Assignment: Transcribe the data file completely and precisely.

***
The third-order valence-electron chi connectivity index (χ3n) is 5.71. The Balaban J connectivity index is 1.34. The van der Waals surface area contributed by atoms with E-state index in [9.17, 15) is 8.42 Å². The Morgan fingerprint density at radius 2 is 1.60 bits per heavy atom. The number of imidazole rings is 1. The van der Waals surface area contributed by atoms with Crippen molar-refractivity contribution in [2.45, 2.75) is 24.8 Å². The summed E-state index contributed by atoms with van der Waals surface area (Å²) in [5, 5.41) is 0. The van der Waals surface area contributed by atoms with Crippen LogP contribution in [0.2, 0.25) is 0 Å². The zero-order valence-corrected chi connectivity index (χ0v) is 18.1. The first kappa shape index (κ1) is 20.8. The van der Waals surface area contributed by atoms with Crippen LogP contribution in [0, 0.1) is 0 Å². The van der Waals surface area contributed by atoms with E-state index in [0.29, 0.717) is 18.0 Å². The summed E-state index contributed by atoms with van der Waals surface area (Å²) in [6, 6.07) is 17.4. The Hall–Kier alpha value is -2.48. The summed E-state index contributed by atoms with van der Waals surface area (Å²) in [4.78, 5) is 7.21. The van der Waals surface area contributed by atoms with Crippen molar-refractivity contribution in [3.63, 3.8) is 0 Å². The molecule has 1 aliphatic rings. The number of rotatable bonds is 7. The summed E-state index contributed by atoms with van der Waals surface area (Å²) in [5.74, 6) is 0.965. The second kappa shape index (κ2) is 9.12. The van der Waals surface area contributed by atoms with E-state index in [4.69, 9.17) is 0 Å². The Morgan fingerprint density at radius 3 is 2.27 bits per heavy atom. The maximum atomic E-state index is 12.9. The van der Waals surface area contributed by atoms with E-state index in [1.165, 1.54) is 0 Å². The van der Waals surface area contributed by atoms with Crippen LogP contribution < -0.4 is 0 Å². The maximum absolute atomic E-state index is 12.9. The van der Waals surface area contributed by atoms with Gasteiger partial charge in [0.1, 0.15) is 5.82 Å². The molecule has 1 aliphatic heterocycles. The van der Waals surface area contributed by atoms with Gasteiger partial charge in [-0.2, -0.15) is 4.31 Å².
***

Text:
The third-order valence-electron chi connectivity index (χ3n) is 5.71. The Balaban J connectivity index is 1.34. The van der Waals surface area contributed by atoms with E-state index in [9.17, 15) is 8.42 Å². The Morgan fingerprint density at radius 2 is 1.60 bits per heavy atom. The number of imidazole rings is 1. The van der Waals surface area contributed by atoms with Crippen molar-refractivity contribution in [2.45, 2.75) is 24.8 Å². The summed E-state index contributed by atoms with van der Waals surface area (Å²) in [5, 5.41) is 0. The van der Waals surface area contributed by atoms with Crippen LogP contribution in [0.2, 0.25) is 0 Å². The zero-order valence-corrected chi connectivity index (χ0v) is 18.1. The first kappa shape index (κ1) is 20.8. The van der Waals surface area contributed by atoms with Crippen LogP contribution in [0, 0.1) is 0 Å². The van der Waals surface area contributed by atoms with E-state index in [0.29, 0.717) is 18.0 Å². The summed E-state index contributed by atoms with van der Waals surface area (Å²) in [6, 6.07) is 17.4. The Hall–Kier alpha value is -2.48. The summed E-state index contributed by atoms with van der Waals surface area (Å²) in [4.78, 5) is 7.21. The van der Waals surface area contributed by atoms with Crippen molar-refractivity contribution in [3.63, 3.8) is 0 Å². The molecule has 1 aliphatic rings. The number of rotatable bonds is 7. The summed E-state index contributed by atoms with van der Waals surface area (Å²) in [5.74, 6) is 0.965. The second kappa shape index (κ2) is 9.12. The van der Waals surface area contributed by atoms with E-state index in [4.69, 9.17) is 0 Å². The Morgan fingerprint density at radius 3 is 2.27 bits per heavy atom. The maximum atomic E-state index is 12.9. The van der Waals surface area contributed by atoms with E-state index in [1.165, 1.54) is 0 Å². The van der Waals surface area contributed by atoms with Crippen LogP contribution < -0.4 is 0 Å². The maximum absolute atomic E-state index is 12.9. The van der Waals surface area contributed by atoms with Gasteiger partial charge in [0.1, 0.15) is 5.82 Å². The molecule has 1 aliphatic heterocycles. The van der Waals surface area contributed by atoms with Gasteiger partial charge in [-0.2, -0.15) is 4.31 Å².